"The green chile is just a subtle hint to it, so there’s not a lot in it and it’s a mild green chile. So you get a little bit of the southwestern flare to that, but it’s not spicy. There’s actually parmesan cheese in it too, to that comes through, but the crab is primarily what you want to promote, and that’s a big, strong, Washington item, the Dungeness.
"There are a couple different potential vehicles (for eating it). One is just sliced baguette, which works great, or in this case, if it’s a situation where a lot of people are going to be dipping into it, I’m going to just serve it with green and blue tortilla chips, for the Seahawks.
"(Dungeness crabs) are Pacific, so you can catch them really anywhere as far south as San Francisco and as far north as Alaska. But that is our local crab, where Alaska has king crab and down south in San Francisco they also have a lot of rock crabs. Primarily, what we have is Dungeness.
"King crab is very different because it’s so meaty and it’s very large – a meaty product that is a bright, white meat with large chunks. Dungeness is a very rich-flavored crab. Some people think of it as the most flavorful crab that we have out there. Blue crab is pretty flavorful, as well, but out of a Dungeness, you get great claws and great leg meat in addition to the body meat, where with blue crabs it’s mostly the body meat."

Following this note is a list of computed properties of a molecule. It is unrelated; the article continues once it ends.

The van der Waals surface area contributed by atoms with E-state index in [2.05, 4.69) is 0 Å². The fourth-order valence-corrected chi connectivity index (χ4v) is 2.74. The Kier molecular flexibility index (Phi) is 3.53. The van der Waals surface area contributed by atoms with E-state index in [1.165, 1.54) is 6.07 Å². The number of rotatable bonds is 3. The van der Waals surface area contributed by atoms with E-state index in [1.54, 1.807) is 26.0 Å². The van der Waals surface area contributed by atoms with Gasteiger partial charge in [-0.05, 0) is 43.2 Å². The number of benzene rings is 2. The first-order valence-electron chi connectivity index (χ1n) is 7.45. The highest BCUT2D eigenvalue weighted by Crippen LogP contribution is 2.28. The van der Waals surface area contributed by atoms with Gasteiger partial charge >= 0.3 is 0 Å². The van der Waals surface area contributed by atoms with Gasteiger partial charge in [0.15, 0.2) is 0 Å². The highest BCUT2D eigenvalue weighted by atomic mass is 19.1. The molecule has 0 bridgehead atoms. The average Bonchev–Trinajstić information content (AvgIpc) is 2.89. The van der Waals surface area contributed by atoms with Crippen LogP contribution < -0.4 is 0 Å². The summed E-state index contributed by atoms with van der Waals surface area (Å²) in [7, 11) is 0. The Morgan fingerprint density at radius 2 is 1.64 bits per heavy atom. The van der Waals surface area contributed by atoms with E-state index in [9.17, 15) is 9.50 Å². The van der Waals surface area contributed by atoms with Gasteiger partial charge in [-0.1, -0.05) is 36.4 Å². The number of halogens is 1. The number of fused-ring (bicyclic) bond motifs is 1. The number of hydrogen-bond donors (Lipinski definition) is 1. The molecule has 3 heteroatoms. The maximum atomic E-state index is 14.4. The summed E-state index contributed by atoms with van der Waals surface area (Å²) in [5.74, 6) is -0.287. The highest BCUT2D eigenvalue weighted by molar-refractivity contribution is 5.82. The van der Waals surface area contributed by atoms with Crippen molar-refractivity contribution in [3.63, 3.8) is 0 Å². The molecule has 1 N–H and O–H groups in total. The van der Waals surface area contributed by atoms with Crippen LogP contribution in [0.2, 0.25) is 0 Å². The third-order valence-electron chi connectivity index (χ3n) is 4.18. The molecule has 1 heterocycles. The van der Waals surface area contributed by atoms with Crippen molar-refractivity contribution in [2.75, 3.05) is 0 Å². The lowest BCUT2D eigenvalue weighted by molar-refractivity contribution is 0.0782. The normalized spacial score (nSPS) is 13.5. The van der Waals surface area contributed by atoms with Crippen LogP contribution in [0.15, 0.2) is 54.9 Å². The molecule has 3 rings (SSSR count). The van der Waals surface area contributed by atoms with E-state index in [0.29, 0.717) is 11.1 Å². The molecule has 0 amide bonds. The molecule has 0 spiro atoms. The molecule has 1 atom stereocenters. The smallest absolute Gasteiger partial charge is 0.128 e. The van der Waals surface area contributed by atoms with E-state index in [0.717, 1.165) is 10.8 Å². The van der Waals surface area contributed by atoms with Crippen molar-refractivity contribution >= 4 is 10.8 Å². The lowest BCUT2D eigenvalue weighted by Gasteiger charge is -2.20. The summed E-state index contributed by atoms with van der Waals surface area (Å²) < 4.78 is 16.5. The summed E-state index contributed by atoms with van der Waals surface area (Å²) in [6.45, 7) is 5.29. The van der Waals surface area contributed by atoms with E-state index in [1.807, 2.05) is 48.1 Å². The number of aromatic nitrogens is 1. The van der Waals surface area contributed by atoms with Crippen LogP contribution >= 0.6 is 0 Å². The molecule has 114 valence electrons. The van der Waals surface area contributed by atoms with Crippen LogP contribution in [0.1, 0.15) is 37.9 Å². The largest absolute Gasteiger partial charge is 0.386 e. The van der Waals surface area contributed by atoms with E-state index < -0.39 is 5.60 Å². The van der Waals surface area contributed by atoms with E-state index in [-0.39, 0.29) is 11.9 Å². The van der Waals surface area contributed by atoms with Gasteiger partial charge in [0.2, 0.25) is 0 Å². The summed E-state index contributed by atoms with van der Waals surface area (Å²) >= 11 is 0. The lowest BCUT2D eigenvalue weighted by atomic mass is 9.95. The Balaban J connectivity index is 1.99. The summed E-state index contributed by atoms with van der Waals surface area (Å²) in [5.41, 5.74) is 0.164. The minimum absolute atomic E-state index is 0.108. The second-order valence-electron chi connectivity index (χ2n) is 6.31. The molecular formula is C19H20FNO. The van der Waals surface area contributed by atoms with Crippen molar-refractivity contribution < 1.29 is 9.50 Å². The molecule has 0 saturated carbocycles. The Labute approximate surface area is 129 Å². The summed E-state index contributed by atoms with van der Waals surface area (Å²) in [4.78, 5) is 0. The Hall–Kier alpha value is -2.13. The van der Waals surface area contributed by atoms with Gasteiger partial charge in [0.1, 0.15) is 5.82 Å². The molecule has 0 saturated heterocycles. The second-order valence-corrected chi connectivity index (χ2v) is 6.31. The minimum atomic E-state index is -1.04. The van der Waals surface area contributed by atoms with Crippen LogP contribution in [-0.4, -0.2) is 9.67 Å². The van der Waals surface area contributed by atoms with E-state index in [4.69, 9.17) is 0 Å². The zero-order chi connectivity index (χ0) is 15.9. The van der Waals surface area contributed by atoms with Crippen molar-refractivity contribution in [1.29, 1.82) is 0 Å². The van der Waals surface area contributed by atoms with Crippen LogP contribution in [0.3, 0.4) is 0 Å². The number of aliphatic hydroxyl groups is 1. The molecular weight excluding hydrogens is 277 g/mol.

Wasabi-Spiced Deviled Eggs with Salmon Gravlax:
"Salmon gravlax is kind of a raw, cured salmon. It’s salmon that’s been cured with dill and salt, so it’s not really a smoked salmon, but it would still go good on bagels and stuff. So you take that, and you mix it with some fresh citrus and some tangerine, some fresh dill and a little chopped up onion, and we put that on top of the deviled egg.
"And then on top of that is what’s called a wasabi tobiko. Wasabi tobiko is a wasabi-infused flying fish caviar, so that’s a really great dish and you get a lot of fun kick out of it, and the salmon, the wasabi and the creaminess of the egg really work well together.
"With the wasabi that’s in the egg mixture, you don’t use a whole lot. You just use wasabi paste, and that goes into the mixture with the mustard and the cayenne pepper — the usual things you put in deviled eggs — the mayonnaise. The wasabi is just in there to kind of slightly flavor it, and then the wasabi tobiko is not as spicy as regular wasabi. It’s the flying fish caviar that has been soaked in a wasabi brine, so it gets this green color and has a little pop to it, but it still tastes like caviar, with just a little bit of heat."
Kalbi Pork Tenderloin:
"Kalbi is sort of like a spicy Korean teriyaki, and we have a large Korean population up here. So it’s a sweet soy with red chiles and ginger and scallions in the mixture, and you marinate slices of pork tenderloin, then you sear them in a pan.
"You’ve probably had a teriyaki beef tenderloin at a steakhouse somewhere; it’s kind of like that, only with pork tenderloin, and it’s got a little more kick to it. A little kick and a really bold ginger-soy-sesame flavor. And it’s real simple because it’s just seared in a sauté pan real quickly, get a little browning turn it over, a touch of sauce in the pan when it’s almost done, and out it comes.
"If you were talking stars (for heat), it’s probably a one star. I call it a spicy teriyaki because there’s really no spice in teriyaki, no heat. This has a little crushed red chile and that type of stuff. It’s not going to burn anybody’s mouth — just enough to kind of taste it."